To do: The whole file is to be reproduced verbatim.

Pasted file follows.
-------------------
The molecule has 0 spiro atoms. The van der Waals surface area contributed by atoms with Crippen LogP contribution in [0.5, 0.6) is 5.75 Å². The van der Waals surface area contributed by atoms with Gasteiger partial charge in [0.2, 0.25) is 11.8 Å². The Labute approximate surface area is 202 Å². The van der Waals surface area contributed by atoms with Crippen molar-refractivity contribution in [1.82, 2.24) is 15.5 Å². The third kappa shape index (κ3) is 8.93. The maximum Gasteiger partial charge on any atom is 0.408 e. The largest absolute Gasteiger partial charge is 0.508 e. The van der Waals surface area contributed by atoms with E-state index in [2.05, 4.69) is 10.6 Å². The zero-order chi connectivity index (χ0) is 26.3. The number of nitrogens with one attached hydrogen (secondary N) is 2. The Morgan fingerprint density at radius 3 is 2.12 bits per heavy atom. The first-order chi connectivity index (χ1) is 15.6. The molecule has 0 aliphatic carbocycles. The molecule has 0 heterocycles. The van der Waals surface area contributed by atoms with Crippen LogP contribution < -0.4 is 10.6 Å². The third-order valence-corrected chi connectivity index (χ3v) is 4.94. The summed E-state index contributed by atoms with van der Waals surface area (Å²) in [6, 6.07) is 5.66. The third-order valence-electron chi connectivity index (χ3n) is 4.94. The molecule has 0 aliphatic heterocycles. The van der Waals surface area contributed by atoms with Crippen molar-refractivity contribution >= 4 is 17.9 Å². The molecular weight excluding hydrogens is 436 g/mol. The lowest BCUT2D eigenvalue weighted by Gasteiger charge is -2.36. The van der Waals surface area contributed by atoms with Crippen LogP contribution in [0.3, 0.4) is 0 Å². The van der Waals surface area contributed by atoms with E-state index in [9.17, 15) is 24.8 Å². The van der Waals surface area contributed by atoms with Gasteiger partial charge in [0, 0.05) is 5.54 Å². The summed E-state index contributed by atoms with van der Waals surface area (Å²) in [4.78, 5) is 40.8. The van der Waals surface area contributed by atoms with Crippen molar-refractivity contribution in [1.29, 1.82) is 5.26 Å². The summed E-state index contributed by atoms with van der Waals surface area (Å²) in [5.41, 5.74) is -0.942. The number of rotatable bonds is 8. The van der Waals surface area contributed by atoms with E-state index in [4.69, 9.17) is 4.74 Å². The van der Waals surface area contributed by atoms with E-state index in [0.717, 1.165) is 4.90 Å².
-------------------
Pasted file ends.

The molecule has 0 spiro atoms. The van der Waals surface area contributed by atoms with Crippen LogP contribution in [0.5, 0.6) is 5.75 Å². The van der Waals surface area contributed by atoms with Gasteiger partial charge in [0.2, 0.25) is 11.8 Å². The Labute approximate surface area is 202 Å². The van der Waals surface area contributed by atoms with Crippen molar-refractivity contribution in [1.82, 2.24) is 15.5 Å². The third kappa shape index (κ3) is 8.93. The maximum Gasteiger partial charge on any atom is 0.408 e. The largest absolute Gasteiger partial charge is 0.508 e. The van der Waals surface area contributed by atoms with E-state index in [2.05, 4.69) is 10.6 Å². The zero-order chi connectivity index (χ0) is 26.3. The number of nitrogens with one attached hydrogen (secondary N) is 2. The Morgan fingerprint density at radius 3 is 2.12 bits per heavy atom. The first-order chi connectivity index (χ1) is 15.6. The molecule has 0 aliphatic carbocycles. The molecule has 0 heterocycles. The van der Waals surface area contributed by atoms with Crippen LogP contribution < -0.4 is 10.6 Å². The third-order valence-corrected chi connectivity index (χ3v) is 4.94. The summed E-state index contributed by atoms with van der Waals surface area (Å²) in [6, 6.07) is 5.66. The third-order valence-electron chi connectivity index (χ3n) is 4.94. The molecule has 0 aliphatic heterocycles. The van der Waals surface area contributed by atoms with Crippen molar-refractivity contribution >= 4 is 17.9 Å². The molecular weight excluding hydrogens is 436 g/mol. The lowest BCUT2D eigenvalue weighted by Gasteiger charge is -2.36. The van der Waals surface area contributed by atoms with Crippen LogP contribution in [0.3, 0.4) is 0 Å². The van der Waals surface area contributed by atoms with E-state index in [9.17, 15) is 24.8 Å². The van der Waals surface area contributed by atoms with Gasteiger partial charge in [0, 0.05) is 5.54 Å². The summed E-state index contributed by atoms with van der Waals surface area (Å²) in [4.78, 5) is 40.8. The van der Waals surface area contributed by atoms with Crippen molar-refractivity contribution in [1.29, 1.82) is 5.26 Å². The summed E-state index contributed by atoms with van der Waals surface area (Å²) in [5.41, 5.74) is -0.942. The number of rotatable bonds is 8. The van der Waals surface area contributed by atoms with E-state index in [4.69, 9.17) is 4.74 Å². The van der Waals surface area contributed by atoms with E-state index in [0.717, 1.165) is 4.90 Å².